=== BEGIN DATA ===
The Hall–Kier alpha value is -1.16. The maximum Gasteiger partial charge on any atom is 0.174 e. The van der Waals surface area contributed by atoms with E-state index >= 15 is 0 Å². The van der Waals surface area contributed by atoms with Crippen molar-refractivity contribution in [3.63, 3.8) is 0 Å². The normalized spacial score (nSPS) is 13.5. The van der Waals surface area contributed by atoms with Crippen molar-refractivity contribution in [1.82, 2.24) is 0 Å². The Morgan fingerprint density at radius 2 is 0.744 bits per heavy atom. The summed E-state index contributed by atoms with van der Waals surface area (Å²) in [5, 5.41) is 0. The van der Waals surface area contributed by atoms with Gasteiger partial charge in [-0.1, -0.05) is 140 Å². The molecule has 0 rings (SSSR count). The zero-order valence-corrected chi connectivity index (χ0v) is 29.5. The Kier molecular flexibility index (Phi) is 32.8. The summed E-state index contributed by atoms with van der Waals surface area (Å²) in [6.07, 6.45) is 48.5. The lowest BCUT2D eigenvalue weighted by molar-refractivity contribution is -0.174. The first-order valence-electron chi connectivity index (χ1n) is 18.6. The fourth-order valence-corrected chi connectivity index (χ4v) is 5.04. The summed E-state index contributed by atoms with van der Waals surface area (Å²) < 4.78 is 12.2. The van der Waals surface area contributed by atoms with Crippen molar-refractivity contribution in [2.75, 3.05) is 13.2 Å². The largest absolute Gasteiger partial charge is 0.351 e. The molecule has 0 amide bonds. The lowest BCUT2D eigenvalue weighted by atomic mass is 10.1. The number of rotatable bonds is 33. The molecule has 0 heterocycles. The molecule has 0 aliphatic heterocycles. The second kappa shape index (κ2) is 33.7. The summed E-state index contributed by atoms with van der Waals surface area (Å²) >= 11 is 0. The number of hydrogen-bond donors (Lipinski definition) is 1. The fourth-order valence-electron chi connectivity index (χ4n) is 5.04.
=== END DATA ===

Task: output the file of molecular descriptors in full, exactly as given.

The Hall–Kier alpha value is -1.16. The maximum Gasteiger partial charge on any atom is 0.174 e. The van der Waals surface area contributed by atoms with E-state index >= 15 is 0 Å². The van der Waals surface area contributed by atoms with Crippen molar-refractivity contribution in [3.63, 3.8) is 0 Å². The normalized spacial score (nSPS) is 13.5. The van der Waals surface area contributed by atoms with Crippen molar-refractivity contribution in [1.82, 2.24) is 0 Å². The Morgan fingerprint density at radius 2 is 0.744 bits per heavy atom. The summed E-state index contributed by atoms with van der Waals surface area (Å²) in [5, 5.41) is 0. The van der Waals surface area contributed by atoms with Gasteiger partial charge in [-0.1, -0.05) is 140 Å². The molecule has 0 rings (SSSR count). The zero-order valence-corrected chi connectivity index (χ0v) is 29.5. The Kier molecular flexibility index (Phi) is 32.8. The summed E-state index contributed by atoms with van der Waals surface area (Å²) in [6.07, 6.45) is 48.5. The lowest BCUT2D eigenvalue weighted by molar-refractivity contribution is -0.174. The first-order valence-electron chi connectivity index (χ1n) is 18.6. The fourth-order valence-corrected chi connectivity index (χ4v) is 5.04. The summed E-state index contributed by atoms with van der Waals surface area (Å²) < 4.78 is 12.2. The van der Waals surface area contributed by atoms with Crippen molar-refractivity contribution in [2.75, 3.05) is 13.2 Å². The largest absolute Gasteiger partial charge is 0.351 e. The molecule has 0 amide bonds. The lowest BCUT2D eigenvalue weighted by atomic mass is 10.1. The number of rotatable bonds is 33. The molecule has 0 heterocycles. The molecule has 0 aliphatic heterocycles. The second kappa shape index (κ2) is 33.7. The summed E-state index contributed by atoms with van der Waals surface area (Å²) >= 11 is 0. The number of hydrogen-bond donors (Lipinski definition) is 1. The fourth-order valence-electron chi connectivity index (χ4n) is 5.04.